It proceeded to urge that women, boys and infirm peo- 
ple, every family, indeed, might rear a few thousand 
worms easily. Encouraged by this, many persons in dif- 
ferent parts of the County set out plantations, in size 
from a few hundred to as many thousand trees. Worms 
were raised in a great many families, from a few dozens 
by way of experiment, to many thousands for profit. 
Many of these efforts yielded a good profit. "Every cir- 
cumstance," Mr. Perry stated, "seemed to justify the 
expectation that the business, if followed with energy, 
would generally secure a competence and not unf requently 
lead to wealth." 


Then came the disastrous winter of 1834, which utterly 
destroyed many orchards of tender fruit trees and did 
great injury to the young mulberries. Rust and scab and 
other diseases completed the work of ruin. The industry 
was checked at once. Many cut down their nurseries or 
allowed them to run to waste, and there was a general 
belief that the climate rendered the culture impossible. 
But Mr. Perry and a few other enthusiasts still had 

Temple Cutler of Hamilton made a detailed statement 
of his success with the Morus Multicaulis or Perotted 
Mulberry, a hardier variety than the Morus Alba or 
White Mulberry. His confidence knew no bounds. 

Should silk one day rival all our other staple commodi- 
ties, it would not excite my surprise. . . . Is it to 
be credited that a people so renowned for enterprise and 
industry as those of New England would shrink back 
from even a trial of their skill to raise silk? . . . 
Should we make the trial and should we succeed in intro- 
ducing an employment that would tend to keep our young 
men from wandering away, leaving the tombs of their 
fathers, often to find an early grave among the infected 
prairies of the West; and our young women from flying 
to the manufacturing towns to be immured in loathsome 
prisons, where all improvements in household concerns 
with them must cease, a great and philanthropic pur- 
pose will be accomplished. 

The industry made a brief recovery with the introduc- 
tion of the new variety of mulberry. Mr. Cutler, report- 
ing for the committee in 1843, remarked with much 
severity upon the multicaulis speculation, which had 
dealt the industry a well nigh fatal blow. Unprincipled 
agents had hawked the trees around and caught the un- 
wary with dreams of extravagant profit. The tree itself 
was brought into disrepute and odium cast on silk cul- 
ture, so that it became a subject of ridicule. Many aban- 
doned it for this reason alone. Morus Multicaulis became 
a by-word and a jest, and silk culture took its place be-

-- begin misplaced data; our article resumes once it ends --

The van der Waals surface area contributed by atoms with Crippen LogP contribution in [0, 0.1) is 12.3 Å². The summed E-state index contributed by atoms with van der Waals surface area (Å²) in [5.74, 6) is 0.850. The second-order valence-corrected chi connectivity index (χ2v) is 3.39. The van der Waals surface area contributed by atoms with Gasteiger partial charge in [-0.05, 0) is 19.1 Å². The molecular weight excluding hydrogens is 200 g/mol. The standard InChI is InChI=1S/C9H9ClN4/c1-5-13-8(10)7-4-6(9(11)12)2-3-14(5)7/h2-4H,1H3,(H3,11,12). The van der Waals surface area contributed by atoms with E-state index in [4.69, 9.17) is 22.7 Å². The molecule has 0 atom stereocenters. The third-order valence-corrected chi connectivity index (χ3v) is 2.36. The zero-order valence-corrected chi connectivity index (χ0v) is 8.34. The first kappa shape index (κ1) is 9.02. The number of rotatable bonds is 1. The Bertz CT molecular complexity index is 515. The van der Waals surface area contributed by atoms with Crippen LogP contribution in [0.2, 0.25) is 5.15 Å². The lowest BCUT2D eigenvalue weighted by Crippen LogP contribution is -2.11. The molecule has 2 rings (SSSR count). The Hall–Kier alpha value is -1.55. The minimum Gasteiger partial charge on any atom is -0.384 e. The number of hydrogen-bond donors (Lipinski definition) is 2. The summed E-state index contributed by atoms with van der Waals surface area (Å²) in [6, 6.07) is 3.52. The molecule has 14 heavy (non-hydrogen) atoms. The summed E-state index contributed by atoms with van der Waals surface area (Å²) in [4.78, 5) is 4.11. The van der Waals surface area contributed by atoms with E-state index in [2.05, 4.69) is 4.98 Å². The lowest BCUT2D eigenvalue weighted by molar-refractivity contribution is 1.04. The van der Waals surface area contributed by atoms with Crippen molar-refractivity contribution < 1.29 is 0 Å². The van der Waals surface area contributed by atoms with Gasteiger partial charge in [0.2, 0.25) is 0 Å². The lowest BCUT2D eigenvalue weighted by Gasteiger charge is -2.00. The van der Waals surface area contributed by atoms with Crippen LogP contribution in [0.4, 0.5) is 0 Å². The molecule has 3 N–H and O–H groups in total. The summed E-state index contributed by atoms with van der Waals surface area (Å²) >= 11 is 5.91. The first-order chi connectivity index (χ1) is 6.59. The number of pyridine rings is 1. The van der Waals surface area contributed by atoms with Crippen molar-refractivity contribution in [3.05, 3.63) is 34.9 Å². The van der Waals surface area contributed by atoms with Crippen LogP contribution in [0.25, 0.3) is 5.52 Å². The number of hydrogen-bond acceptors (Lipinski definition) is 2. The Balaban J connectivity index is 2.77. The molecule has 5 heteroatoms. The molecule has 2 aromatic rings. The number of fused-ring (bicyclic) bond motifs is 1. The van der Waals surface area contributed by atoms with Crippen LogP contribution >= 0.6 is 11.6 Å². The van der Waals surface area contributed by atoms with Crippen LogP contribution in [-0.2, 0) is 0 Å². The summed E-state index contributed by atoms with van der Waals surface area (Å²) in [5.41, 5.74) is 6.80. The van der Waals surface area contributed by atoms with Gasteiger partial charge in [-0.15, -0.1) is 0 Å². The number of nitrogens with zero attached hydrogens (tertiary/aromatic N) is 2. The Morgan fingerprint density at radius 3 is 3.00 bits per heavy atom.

side the Merino sheep mania in the limbo of exploded 
fancies. A few silk purses and several pairs of silk stock- 
ings seem to have been the only visible fruits of the 

The most remarkable story that has been preserved 
is the tale of the silk gown, which was exhibited in the 
Cattle Show of 1840. Mrs. Burbank of Bradford, then 
ninety-five years old, stated that she had made it twenty- 
three years before. She had obtained some eggs in 1815, 
which had been brought from India, and secured some 
mulberry leaves from trees planted on her land by a 
former tenant. In two years she raised the silk, carded 
it, spun it on a linen wheel, wove the fabric in a common 
loom and made the dress. 


The decade opened with a Prospectus of an Agricul- 
tural Seminary at Andover. Twenty years had elapsed 
since Dr. Andrew Nichols had voiced his hope that such 
an institution might be established. Some years later an 
attempt had been made to introduce an agricultural course 
at Dummer Academy, but it failed. Prof. Alonzo Gray, 
of the Teachers' Seminary in the South Parish of An- 
dover, now presented a course of study contemplated in 
that school. It was planned to introduce Scientific Agri- 
culture as a regular department. Botany, Physiology, 
Mineralogy, Geology and Chemistry were included, and 
the opportunity of witnessing practical farming under 
the direction of a teacher. No labor would be required, 
but if any chose to work a fair remuneration was prom- 
ised. Nothing came of this scheme, though the Prospectus 
was accompanied by a strong essay on Scientific Agri- 
culture by Dr. Nichols. 

John W. Proctor, the Secretary, and later President, 
in his address in 1844 alluded to these frequent demands,